Sexually Dimorphic Regulation of Gut Microbiota and Body Weight by a Naturally Occurring Flavonoid
Current Developments in Nutrition
Objectives 7,8-Dihydroxyflavone (DHF) is a naturally occurring flavonoid that is being actively investigated as a therapeutic modality in the treatment of neurological disorders. A recent study also indicated that oral DHF supplementation protected female but not male mice from diet-induced obesity. However, the mechanisms underlying this sexually-dimorphic effects of DHF were not known. The aim of the work is to investigate the mechanisms underlying sex-specific effects of flavonoid. Methods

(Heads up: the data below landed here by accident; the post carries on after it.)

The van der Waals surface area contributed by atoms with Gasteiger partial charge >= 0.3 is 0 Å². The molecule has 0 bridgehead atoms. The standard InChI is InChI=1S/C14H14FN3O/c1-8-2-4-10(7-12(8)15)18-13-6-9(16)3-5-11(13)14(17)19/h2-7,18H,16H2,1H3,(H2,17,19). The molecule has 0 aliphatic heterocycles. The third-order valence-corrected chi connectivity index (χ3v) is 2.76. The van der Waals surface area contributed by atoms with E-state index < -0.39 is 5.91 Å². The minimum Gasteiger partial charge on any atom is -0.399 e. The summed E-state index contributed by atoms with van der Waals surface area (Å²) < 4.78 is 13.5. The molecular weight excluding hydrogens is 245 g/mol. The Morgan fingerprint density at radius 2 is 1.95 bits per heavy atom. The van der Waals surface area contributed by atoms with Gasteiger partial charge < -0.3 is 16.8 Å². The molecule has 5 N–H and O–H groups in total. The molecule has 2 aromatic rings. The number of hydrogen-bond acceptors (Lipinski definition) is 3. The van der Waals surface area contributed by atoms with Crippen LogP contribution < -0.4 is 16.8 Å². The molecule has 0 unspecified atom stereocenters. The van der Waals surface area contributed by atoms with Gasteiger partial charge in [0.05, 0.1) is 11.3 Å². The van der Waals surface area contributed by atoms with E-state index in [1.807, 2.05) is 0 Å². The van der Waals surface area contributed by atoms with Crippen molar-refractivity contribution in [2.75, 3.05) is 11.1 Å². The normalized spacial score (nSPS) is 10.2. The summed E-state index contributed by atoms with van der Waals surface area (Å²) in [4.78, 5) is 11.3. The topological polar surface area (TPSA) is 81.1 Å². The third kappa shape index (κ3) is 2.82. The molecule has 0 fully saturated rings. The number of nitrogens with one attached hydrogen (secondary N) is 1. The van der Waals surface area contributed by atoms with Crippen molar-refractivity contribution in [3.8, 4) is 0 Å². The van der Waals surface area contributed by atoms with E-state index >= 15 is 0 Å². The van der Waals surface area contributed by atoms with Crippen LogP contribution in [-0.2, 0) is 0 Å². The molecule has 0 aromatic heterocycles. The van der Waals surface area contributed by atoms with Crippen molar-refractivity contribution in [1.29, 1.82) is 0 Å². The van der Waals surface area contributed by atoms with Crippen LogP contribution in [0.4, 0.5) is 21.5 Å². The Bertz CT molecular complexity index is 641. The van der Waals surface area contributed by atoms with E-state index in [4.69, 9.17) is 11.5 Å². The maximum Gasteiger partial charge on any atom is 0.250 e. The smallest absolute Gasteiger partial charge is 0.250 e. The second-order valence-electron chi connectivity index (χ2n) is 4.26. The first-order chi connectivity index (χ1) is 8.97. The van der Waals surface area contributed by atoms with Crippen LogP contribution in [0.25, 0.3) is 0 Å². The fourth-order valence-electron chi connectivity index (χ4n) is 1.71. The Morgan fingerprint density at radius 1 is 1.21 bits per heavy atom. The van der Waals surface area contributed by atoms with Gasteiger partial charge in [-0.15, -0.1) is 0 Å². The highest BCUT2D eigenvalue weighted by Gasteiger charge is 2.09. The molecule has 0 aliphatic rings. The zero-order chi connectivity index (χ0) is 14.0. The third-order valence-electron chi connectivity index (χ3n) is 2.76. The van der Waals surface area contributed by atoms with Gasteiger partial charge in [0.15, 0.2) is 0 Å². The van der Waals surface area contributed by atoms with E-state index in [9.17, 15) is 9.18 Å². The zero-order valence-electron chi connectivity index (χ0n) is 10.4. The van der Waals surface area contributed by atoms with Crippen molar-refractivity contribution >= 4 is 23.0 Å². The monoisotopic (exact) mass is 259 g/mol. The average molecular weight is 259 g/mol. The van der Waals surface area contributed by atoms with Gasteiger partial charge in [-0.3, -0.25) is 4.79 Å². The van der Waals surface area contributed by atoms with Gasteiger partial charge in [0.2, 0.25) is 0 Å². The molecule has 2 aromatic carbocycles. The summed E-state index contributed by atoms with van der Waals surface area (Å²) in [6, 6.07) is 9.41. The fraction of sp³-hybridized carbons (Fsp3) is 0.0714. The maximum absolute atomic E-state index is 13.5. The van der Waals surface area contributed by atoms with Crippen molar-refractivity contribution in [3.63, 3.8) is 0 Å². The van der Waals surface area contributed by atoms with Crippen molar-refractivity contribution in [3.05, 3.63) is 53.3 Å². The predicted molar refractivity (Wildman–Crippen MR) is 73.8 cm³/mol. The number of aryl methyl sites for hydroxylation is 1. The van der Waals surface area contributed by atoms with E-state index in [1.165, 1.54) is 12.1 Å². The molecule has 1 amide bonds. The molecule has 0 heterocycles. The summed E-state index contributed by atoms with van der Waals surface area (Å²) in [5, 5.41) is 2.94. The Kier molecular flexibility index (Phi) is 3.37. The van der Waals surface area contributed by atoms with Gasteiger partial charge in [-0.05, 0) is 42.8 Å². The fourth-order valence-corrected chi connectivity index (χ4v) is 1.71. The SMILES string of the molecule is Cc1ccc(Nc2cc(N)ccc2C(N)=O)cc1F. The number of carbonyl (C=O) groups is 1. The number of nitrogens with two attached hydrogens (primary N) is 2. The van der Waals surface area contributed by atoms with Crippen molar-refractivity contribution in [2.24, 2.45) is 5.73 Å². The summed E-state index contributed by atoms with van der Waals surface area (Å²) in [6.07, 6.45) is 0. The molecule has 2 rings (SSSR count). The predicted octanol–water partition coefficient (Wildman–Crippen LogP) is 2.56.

... lavonoid. Methods Age-matched male and female mice were given ad libitum access to high fat-diet and drinking water containing vehicle or DHF for 12 weeks. Body weights, body composition, food, and water intake, were assessed. Immunohistological analysis, immunohistochemistry staining, plasma triglycerides, plasma bile acids, and hepatic lipids were investigated. Fresh fecal samples were collected, genomic DNA was extracted and hypervariable region V4 of the 16S rRNA gene was amplified. Gut microbiota structure was evaluated using alpha diversity indices and beta diversity distance metrices. Principal coordinates analysis (PCoA) was performed using the R "ape" package to visualize differences in gut microbiota structure between treatment groups along principal coordinates that accounted for most of the variations. Results Oral administration of DHF, remodels the intestinal microbiome of female, but not male, prior to divergence in body weight. This is concomitant with increase in brown adipose tissue thermogenesis, mediated by increased expression of UCP1 and Pgc -1α protecting the female mice from diet-induced obesity. Conclusions This study demonstrates sexually-dimorphic effects of a clinically relevant natural compound. Importantly, it points to a role for sex-dependent remodeling of the intestinal microbiome as a mechanism for weight control in females. Thus, our discoveries pave the way for personalized nutrition strategies that account for sex differences in metabolism. Funding Sources NIH.